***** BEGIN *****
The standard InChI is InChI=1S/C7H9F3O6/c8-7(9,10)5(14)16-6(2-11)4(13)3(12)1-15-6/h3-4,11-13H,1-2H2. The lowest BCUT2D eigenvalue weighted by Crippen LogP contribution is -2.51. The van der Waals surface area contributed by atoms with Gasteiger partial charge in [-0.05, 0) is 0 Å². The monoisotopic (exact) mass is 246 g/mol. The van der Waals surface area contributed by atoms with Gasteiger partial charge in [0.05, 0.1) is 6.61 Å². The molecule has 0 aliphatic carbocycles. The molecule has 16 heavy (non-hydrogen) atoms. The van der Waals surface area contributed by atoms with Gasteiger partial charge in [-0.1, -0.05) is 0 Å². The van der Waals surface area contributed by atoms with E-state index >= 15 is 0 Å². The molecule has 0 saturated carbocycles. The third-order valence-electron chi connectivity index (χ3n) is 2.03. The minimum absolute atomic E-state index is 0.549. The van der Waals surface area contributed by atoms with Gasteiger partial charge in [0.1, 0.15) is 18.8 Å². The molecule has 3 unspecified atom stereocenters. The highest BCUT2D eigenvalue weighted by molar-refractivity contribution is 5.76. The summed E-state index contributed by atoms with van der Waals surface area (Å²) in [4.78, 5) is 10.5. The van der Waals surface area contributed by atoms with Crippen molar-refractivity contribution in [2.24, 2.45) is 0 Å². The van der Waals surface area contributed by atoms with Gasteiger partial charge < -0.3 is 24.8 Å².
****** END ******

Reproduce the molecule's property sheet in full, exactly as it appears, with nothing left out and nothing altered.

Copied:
The standard InChI is InChI=1S/C7H9F3O6/c8-7(9,10)5(14)16-6(2-11)4(13)3(12)1-15-6/h3-4,11-13H,1-2H2. The lowest BCUT2D eigenvalue weighted by Crippen LogP contribution is -2.51. The van der Waals surface area contributed by atoms with Gasteiger partial charge in [-0.05, 0) is 0 Å². The monoisotopic (exact) mass is 246 g/mol. The van der Waals surface area contributed by atoms with Gasteiger partial charge in [0.05, 0.1) is 6.61 Å². The molecule has 0 aliphatic carbocycles. The molecule has 16 heavy (non-hydrogen) atoms. The van der Waals surface area contributed by atoms with Gasteiger partial charge in [-0.1, -0.05) is 0 Å². The van der Waals surface area contributed by atoms with E-state index >= 15 is 0 Å². The molecule has 0 saturated carbocycles. The third-order valence-electron chi connectivity index (χ3n) is 2.03. The minimum absolute atomic E-state index is 0.549. The van der Waals surface area contributed by atoms with Gasteiger partial charge in [0.1, 0.15) is 18.8 Å². The molecule has 3 unspecified atom stereocenters. The highest BCUT2D eigenvalue weighted by molar-refractivity contribution is 5.76. The summed E-state index contributed by atoms with van der Waals surface area (Å²) in [4.78, 5) is 10.5. The van der Waals surface area contributed by atoms with Crippen molar-refractivity contribution in [2.24, 2.45) is 0 Å². The van der Waals surface area contributed by atoms with Gasteiger partial charge < -0.3 is 24.8 Å².